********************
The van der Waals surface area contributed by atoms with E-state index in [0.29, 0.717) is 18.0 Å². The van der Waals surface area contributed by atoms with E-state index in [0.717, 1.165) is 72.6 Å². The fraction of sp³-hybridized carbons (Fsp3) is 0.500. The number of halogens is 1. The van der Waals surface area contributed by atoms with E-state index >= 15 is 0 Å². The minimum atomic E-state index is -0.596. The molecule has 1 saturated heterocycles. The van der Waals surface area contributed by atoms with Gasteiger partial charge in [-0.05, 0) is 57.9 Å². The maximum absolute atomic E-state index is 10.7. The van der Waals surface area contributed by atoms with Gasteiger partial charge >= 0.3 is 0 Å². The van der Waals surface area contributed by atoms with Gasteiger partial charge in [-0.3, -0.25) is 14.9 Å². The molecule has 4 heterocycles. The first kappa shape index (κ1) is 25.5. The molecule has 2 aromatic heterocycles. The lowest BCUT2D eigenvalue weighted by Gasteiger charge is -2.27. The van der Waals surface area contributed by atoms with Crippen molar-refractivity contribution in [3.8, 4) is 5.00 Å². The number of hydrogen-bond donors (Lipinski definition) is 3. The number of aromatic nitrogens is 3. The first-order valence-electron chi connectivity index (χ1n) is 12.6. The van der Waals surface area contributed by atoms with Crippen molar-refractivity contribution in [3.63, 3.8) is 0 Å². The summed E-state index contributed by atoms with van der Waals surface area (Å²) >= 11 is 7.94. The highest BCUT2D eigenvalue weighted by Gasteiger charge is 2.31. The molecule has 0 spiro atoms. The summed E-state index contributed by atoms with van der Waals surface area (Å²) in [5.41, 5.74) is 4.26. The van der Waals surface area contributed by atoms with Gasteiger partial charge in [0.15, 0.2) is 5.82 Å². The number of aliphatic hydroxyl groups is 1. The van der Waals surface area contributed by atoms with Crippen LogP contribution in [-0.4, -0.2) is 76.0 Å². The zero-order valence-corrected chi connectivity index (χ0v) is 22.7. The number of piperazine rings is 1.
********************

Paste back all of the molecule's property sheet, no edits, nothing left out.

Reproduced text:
The van der Waals surface area contributed by atoms with E-state index in [0.29, 0.717) is 18.0 Å². The van der Waals surface area contributed by atoms with E-state index in [0.717, 1.165) is 72.6 Å². The fraction of sp³-hybridized carbons (Fsp3) is 0.500. The number of halogens is 1. The van der Waals surface area contributed by atoms with E-state index >= 15 is 0 Å². The minimum atomic E-state index is -0.596. The molecule has 1 saturated heterocycles. The van der Waals surface area contributed by atoms with Gasteiger partial charge in [-0.05, 0) is 57.9 Å². The maximum absolute atomic E-state index is 10.7. The van der Waals surface area contributed by atoms with Gasteiger partial charge >= 0.3 is 0 Å². The van der Waals surface area contributed by atoms with Gasteiger partial charge in [-0.3, -0.25) is 14.9 Å². The molecule has 4 heterocycles. The first kappa shape index (κ1) is 25.5. The molecule has 2 aromatic heterocycles. The lowest BCUT2D eigenvalue weighted by Gasteiger charge is -2.27. The van der Waals surface area contributed by atoms with Crippen molar-refractivity contribution in [3.8, 4) is 5.00 Å². The number of hydrogen-bond donors (Lipinski definition) is 3. The number of aromatic nitrogens is 3. The first-order valence-electron chi connectivity index (χ1n) is 12.6. The van der Waals surface area contributed by atoms with Crippen molar-refractivity contribution in [3.63, 3.8) is 0 Å². The summed E-state index contributed by atoms with van der Waals surface area (Å²) >= 11 is 7.94. The highest BCUT2D eigenvalue weighted by Gasteiger charge is 2.31. The molecule has 0 spiro atoms. The summed E-state index contributed by atoms with van der Waals surface area (Å²) in [5.41, 5.74) is 4.26. The van der Waals surface area contributed by atoms with Gasteiger partial charge in [0.15, 0.2) is 5.82 Å². The number of aliphatic hydroxyl groups is 1. The van der Waals surface area contributed by atoms with Crippen LogP contribution in [-0.4, -0.2) is 76.0 Å². The zero-order valence-corrected chi connectivity index (χ0v) is 22.7. The number of piperazine rings is 1.